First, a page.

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Osteoclast-independent mechanisms of early-stage bone colonization of breast cancer

Xiang H.-F. Zhang

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National Institutes of Health (NIH)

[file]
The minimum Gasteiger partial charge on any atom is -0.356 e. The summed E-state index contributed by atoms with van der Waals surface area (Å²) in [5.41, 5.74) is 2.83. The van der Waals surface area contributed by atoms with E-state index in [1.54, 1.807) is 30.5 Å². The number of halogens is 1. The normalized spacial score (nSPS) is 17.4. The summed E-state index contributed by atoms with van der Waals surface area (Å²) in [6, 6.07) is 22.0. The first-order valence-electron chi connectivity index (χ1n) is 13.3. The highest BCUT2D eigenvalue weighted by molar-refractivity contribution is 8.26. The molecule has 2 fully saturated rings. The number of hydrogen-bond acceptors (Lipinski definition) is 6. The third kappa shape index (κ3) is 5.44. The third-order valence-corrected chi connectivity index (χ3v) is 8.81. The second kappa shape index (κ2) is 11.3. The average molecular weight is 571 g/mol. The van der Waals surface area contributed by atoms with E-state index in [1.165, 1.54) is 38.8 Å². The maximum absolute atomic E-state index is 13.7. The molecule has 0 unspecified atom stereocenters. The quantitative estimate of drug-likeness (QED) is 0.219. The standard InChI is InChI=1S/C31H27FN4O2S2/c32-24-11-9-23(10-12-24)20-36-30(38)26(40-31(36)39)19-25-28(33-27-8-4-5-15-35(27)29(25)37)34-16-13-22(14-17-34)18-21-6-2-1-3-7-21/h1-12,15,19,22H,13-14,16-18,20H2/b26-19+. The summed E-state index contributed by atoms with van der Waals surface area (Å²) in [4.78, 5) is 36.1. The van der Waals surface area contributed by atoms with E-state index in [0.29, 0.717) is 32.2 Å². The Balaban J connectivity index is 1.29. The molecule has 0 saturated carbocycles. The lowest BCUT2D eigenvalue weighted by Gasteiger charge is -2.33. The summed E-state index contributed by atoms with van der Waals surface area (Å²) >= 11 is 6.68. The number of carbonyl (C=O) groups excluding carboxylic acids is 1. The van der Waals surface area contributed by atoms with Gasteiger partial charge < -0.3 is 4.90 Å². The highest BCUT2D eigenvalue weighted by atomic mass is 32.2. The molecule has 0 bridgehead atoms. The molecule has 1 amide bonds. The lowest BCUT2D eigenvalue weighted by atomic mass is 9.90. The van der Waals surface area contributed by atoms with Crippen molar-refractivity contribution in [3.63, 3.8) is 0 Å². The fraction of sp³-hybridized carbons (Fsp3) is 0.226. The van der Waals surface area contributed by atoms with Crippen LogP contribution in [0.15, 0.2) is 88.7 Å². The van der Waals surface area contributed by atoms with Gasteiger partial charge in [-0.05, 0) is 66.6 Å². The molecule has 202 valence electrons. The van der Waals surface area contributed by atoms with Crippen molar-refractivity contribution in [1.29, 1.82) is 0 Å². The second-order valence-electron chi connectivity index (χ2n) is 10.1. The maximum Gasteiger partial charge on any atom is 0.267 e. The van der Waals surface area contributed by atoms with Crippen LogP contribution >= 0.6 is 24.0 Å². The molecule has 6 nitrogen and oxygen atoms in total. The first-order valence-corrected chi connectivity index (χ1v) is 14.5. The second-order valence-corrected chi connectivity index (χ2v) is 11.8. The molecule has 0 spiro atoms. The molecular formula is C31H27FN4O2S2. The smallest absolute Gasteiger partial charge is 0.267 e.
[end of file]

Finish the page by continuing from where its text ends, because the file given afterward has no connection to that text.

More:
Metastasis accounts for nearly all breast cancer-related deaths. Bone is the organ most frequently affected by breast cancer. In the clinically significant stage, bone metastasis is driven by a vicious cycle between cancer cells and osteoclasts (bone-resorbing cells). Our knowledge of this vicious cycle has vastly increased in recent years, and therapies targeting osteoclasts can often significantly delay the progression of disease. However, bone metastases still remain incurable. On the other hand, there is often a latency of years to decades before bone metastases become clinically detectable, suggesting that residual cancer cells can exist in bone or bone marrow for a protracted period of time without activating osteoclasts. We set out to discover osteoclast-independent mechanisms in early-stage bone colonization before the onset of the vicious cycle. Our preliminary data demonstrated that osteoblasts (bone-making cells) and their precursor cells constitute the microenvironment niche of microscopic bone metastases. The direct cell-cell contact between cancer cells and the "osteoblastic niche" is crucial for their proliferation. Further studies indicated that the re-activation of the mTOR pathway is a hallmark of bone metastasis initiation. We also obtained preliminary evidence suggesting that the activation of mTOR is mediated by the formation of adhesion junctions (AJs) between cancer cells and niche cells. Based on these findings, we hypothesize that the osteoblastic niche facilitates bone metastasis progression of breast cancer from single cells to multi-cell micrometastases by augmenting the activity of the mTOR pathway, possibly through signaling downstream of AJ complexes. To test this hypothesis, we will pursue two specific aims: 1) to determine the mechanism mediating the crosstalk between cancer cells and the osteo-blastic niche, which entails direct cell-cell contact and leads to the activation of mTOR signaling, and 2) to identify the downstream effectors of mTOR that drive metastasis initiation. Our work is innovative and feasible because it employs a novel technique that selectively delivers cancer cells into hind limb bones via the circulation. This approach enables swift inspection and robust quantification of bone micrometastases at a single-cell resolution, yet avoids caveats of other conventional approaches. Application of this technique to several cancer models resulted in indolent or dormant bone metastases that mimic human diseases. We will use this approach for xenograft and syngeneic transplantation of human and mouse cancer cells, respectively, and investigate the roles of AJs, the mTOR complexes, and their related signaling molecules in bone metastasis initiation. In addition, we also invented a 3D co-culture system that faithfully recapitulates many features of cancer-niche interaction, which will facilitate the dissection of molecular mechanisms and accelerate our examination of candidate mediators. The fulfillment of these aims will enable the design of targeted therapies to suppress or eradicate latent tumor cells, and reduce the incidence of overt bone metastasis-related symptoms and mortality.

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